The battle of Tewkesbury began as a political power struggle between the Lancastrians and Yorkists. Since 1399, the Lancastrians had ruled England. Although not having the strongest claim to the throne, Henry IV successfully overthrew Richard II. As a result, the new king faced many rebellions during his reign. After crushing multiple revolts, Henry passed on a secure throne to his son, Henry V, after his death.
Upon his accession, Henry V gained support by re-igniting the Hundred Years’ War in France. During his military campaign, Henry won the crucial Battle of Agincourt against the French in 1415. As a result, the king capitalized by forcing Charles VI to agree to the Treaty of Troyes. After becoming the French king’s heir and marrying his daughter Catherine, Henry appeared to be close to claiming France. However, the king would later die during a subsequent campaign from dysentery on August 31, 1422.
After Henry V’s death, his infant son, Henry VI, succeeded to the English throne. Over the following decades, Henry grew into a pious man who was disinterested in ruling. Despite marrying Charles VII‘s niece, Margaret of Anjou, in April 1445, the situation in France began to unravel. Although the English fought to defend their French territories, Charles and his army had steadily regained land. In response, angry English nobles turned against the Lancastrian government.
The War of the Roses
During the early 1450s, Henry VI had been king for thirty years. Since he preferred religious observance to politics, Henry allowed others to rule for him. Due to his poor judgment, the king surrounded himself with greedy and inept advisors. As a result of their incompetence, the government began to collapse, and lawlessness took hold in England.
As the Lancastrian’s popularity plummeted, the Yorkist faction of the Plantagenet royal family emerged. Led by Richard, Duke of York, the Yorkists demanded governmental reform and punishment for Henry VI’s most inept advisors. Unlike the king, Richard had a stronger claim to the throne. Although both men descended from King Edward III, Richard descended from the king’s second and fourth sons. Henry only descended from Edward’s third son.
Fearing Richard’s growing power, Queen Margaret attempted to curb York’s ambition. Much to the queen’s dismay, Richard became Protector of the Realm when Henry VI became catatonic in August 1453. The duke subsequently began enacting his reforms and imprisoning Lancastrian advisors. However, when Henry recovered in January 1455, Richard lost his role and Margaret stripped him of political power. In response, York gathered his followers, and raised an army, beginning the War of the Roses.
Rise of the Yorkists
Over the next five years, both sides experienced their share of victories and defeats. Richard eventually captured Henry VI and briefly ruled through him. However, the duke would later be killed in battle in December 1460. After his death, Richard’s son, Edward, became the new duke of York. When Margaret and the Lancastrian army attempted to enter London, its citizens turned them away. When Edward and the Yorkist army arrived, London opened its gates to him.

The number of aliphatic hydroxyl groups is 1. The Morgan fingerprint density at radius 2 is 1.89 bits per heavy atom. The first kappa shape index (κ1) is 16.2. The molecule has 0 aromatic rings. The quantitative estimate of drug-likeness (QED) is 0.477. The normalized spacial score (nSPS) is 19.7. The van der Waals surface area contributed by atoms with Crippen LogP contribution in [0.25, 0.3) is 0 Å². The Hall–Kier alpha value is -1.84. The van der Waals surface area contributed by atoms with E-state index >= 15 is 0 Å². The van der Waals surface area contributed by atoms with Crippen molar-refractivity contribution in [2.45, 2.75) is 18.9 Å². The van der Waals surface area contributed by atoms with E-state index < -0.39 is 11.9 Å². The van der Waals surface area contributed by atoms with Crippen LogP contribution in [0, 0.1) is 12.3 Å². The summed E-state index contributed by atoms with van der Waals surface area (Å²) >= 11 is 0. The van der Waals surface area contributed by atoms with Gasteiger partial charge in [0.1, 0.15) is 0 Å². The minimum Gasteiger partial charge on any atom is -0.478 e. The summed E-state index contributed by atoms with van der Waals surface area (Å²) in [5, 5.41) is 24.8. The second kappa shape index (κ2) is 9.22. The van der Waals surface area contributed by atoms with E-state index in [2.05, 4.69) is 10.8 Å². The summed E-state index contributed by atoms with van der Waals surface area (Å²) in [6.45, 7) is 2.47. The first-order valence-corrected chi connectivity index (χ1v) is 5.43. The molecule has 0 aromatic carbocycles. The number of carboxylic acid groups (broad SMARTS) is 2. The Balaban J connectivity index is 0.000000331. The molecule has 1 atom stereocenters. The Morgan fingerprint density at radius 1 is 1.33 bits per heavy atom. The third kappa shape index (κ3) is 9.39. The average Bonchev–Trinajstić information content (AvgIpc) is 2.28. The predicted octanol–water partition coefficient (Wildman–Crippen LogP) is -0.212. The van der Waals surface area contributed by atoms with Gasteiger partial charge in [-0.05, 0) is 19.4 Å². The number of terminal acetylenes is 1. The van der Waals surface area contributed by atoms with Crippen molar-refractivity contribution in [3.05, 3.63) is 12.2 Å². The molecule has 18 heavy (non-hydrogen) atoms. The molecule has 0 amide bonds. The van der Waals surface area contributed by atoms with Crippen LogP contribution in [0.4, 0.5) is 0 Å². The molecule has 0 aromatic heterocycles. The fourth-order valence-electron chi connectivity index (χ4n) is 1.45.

On March 4, 1461, Edward was crowned King Edward IV. Upon his accession, the king established the Yorkists as England’s new rulers. Despite falling from grace, the Lancastrians remained determined to regain the throne. After deposing Edward in late 1470, Henry VI would be restored. However, the Yorkists wouldn’t stay in exile for long.
The Battle of Tewkesbury
In March 1471, Edward IV and the Yorkists returned from exile in Holland. As the Yorkists traveled across England, Queen Margaret and her son, Prince Edward, returned from France. Aware of Edward’s invasion, the queen rallied a Lancastrian army to stop him. On May 3, Yorkist forces intercepted the Lancastrians south of Tewkesbury. In turn, both sides prepared themselves for one last, decisive battle.
Before the battle of Tewkesbury began on May 4, the Lancastrians took a defensive position. Margaret and Edward’s armies each had around 3,000 soldiers. As both sides fought, the Lancastrians launched an assault on the Yorkist left. However, the assault would fail and left the Lancastrians vulnerable. Capitalizing on the opening, Yorkist soldiers counterattacked. The Lancastrian position would be overwhelmed, and 1,000 soldiers died in the slaughter.
After the battle, many Lancastrian leaders lay dead. Amongst them was Prince Edward, the only son, and heir of Henry VI. On May 21, the former king would be killed in the Tower of London. Upon the death of Henry, the Lancastrian branch ended. A devastated Margaret retreated to France with surviving Lancastrians. Edward IV had finally secured the English throne for the Yorkists.
The battle of Tewkesbury proved to be a pivotal turning point during the War of the Roses. Before the battle, the stakes were high for both sides. For the Lancastrians, they sought to regain the English throne and destroy the Yorkist threat. For the Yorkists, they wanted to secure the throne by crushing the Lancastrians. Although both sides fought bravely, the Yorkists ultimately won. With the Lancastrians in ruin, Edward IV finally secured Yorkist power in England.
Cawthorne, N. (2012). Kings & Queens of England: From the Saxon Kings to the House of Windsor. London: Arcturus.
Cheetham, A. (2000). The Wars of the Roses. London: Cassell.
Battle of Tewkesbury. (n.d.). Retrieved January 12, 2021, from https://www.britannica.com/event/Battle-of-Tewkesbury